Corporal punishments

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Electricity

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Physical torture techniques

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Sterilant gas monitoring

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Sterilant gas monitoring

Sterilant gas monitoring is the detection of hazardous gases used by health care and other facilities to sterilize medical supplies that cannot be sterilized by heat or steam methods.[1] The current FDA approved sterilant gases are ethylene oxide,[2] hydrogen peroxide[3] and ozone.[4] Other liquid sterilants, such as peracetic acid, may also be used for sterilization and may raise similar occupational health issues.[5] Sterilization means the complete destruction of all biological life (including viruses and sporoidal forms of bacteria), and sterilization efficacy is typically considered adequate if less than one in a million microbes remain viable. Hazards of sterilant gases Since sterilant gases are selected to destroy a wide range of biological life forms, any gas which is suitable for sterilization will present a hazard to personnel exposed to it. NIOSH's IDLH (immediately dangerous to life and health) values for the three sterilant gases are 800 ppm (ethylene oxide), 75 ppm (hydrogen peroxide) and 5 pp

Occupational safety and health

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Sterilization (microbiology)

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Hygiene

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List of R-phrases

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List of R-phrases

R-phrases (short for risk phrases) are defined in Annex III of European Union Directive 67/548/EEC: Nature of special risks attributed to dangerous substances and preparations. The list was consolidated and republished in Directive 2001/59/EC,[1] where translations into other EU languages may be found. These risk phrases are used internationally, not just in Europe, and there is an ongoing effort towards complete international harmonization using the Globally Harmonized System of Classification and Labelling of Chemicals (GHS) which now generally replaces these risk phrases. Risk phrases Note: Missing R-numbers indicate phrases that have been deleted or replaced by other phrases. Code Phrase R1 Explosive when dry R2 Risk of explosion by shock, friction, fire, or other sources of ignition R3 Extreme risk of explosion by shock, friction, fire, or other sources of ignition R4 Forms very sensitive explosive metallic compounds R5 Heating may cause an explosion R6 Explosive with or without c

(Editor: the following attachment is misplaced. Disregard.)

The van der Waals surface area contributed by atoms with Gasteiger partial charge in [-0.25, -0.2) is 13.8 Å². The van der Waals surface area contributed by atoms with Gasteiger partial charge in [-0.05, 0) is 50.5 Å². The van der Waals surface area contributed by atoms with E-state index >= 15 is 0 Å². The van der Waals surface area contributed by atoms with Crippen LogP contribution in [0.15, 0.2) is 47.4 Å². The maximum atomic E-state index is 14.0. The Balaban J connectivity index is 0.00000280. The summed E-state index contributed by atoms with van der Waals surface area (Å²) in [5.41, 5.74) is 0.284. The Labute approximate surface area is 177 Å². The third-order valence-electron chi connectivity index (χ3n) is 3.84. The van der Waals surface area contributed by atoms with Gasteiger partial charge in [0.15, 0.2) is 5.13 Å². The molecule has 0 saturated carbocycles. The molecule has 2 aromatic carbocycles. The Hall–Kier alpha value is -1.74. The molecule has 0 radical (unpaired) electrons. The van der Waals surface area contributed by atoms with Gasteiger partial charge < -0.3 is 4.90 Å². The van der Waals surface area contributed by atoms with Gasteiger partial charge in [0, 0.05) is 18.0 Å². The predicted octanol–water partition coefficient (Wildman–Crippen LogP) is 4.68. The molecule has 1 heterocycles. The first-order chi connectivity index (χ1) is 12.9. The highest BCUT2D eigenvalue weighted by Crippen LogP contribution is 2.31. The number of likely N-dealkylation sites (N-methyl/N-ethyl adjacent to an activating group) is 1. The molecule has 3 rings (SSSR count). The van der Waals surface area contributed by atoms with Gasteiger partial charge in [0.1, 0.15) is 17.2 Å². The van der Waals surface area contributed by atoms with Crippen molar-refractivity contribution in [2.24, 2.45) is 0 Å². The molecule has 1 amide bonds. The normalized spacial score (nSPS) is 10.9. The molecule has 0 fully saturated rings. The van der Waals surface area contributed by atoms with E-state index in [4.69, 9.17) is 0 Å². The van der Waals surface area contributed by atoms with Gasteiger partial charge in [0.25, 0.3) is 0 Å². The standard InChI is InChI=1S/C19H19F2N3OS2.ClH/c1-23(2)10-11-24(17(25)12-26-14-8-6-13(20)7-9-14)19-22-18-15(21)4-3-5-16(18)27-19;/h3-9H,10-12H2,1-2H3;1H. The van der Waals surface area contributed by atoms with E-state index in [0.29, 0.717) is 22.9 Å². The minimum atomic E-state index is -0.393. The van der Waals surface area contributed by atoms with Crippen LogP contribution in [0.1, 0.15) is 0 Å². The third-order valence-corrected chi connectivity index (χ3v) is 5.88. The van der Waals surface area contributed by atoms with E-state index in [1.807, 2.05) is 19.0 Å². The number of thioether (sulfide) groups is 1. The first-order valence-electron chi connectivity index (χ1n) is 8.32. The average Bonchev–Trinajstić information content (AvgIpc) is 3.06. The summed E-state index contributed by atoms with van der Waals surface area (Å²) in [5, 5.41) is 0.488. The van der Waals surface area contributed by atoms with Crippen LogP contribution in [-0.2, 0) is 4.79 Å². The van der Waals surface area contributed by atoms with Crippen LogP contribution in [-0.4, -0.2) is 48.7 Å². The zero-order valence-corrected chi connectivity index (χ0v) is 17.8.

International standards

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Safety codes

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Occupational safety and health

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List of S-phrases

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List of S-phrases

S-phrases are defined in Annex IV of European Union Directive 67/548/EEC: Safety advice concerning dangerous substances and preparations. The list was consolidated and republished in Directive 2001/59/EC, where translations into other EU languages may be found. The list was subsequently updated and republished in Directive 2006/102/EC, where translations to additional European languages were added. These safety phrases are used internationally and not just in Europe, and there is an ongoing effort towards complete international harmonization. (Note: missing S-number combinations indicate phrases that were deleted or replaced by another phrase.) Code Phrase S1 Keep locked up S2 Keep out of the reach of children S3 Keep in a cool place S4 Keep away from living quarters S5 Keep contents under ... (appropriate liquid to be specified by the manufacturer) S6 Keep under ... (inert gas to be specified by the manufacturer) S7 Keep container tightly closed S8 Keep container dry S9 Keep co

International standards

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Safety codes

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Occupational safety and health

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Hearing protection device

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Hearing protection device

Sound levels of some daily activities A hearing protection device, also known as a HPD, is an ear protection device worn in or over the ears while exposed to hazardous noise to help prevent noise-induced hearing loss. HPDs reduce (not eliminate) the level of the noise entering the ear. HPDs can also protect against other effects of noise exposure such as tinnitus and hyperacusis. There are many different types of HPDs available for use, including earmuffs, earplugs, electronic hearing protection devices, and semi-insert devices.[1] Types Earmuff hearing protection device. Earmuffs Different styles of earplugs are pictured. Left, pre-molded earplugs. Center, formable earplugs. Right, roll-down foam earplugs. Earmuff style hearing protection devices are designed to fit over the outer ear, or pinna. Earmuff HPDs typically consist of two ear cups and a head band. Ear cups are usually lined with a sound-absorbing material, such as foam. The cups should be fit so that the center of the ear canal aligns wi

Hearing loss

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Noise reduction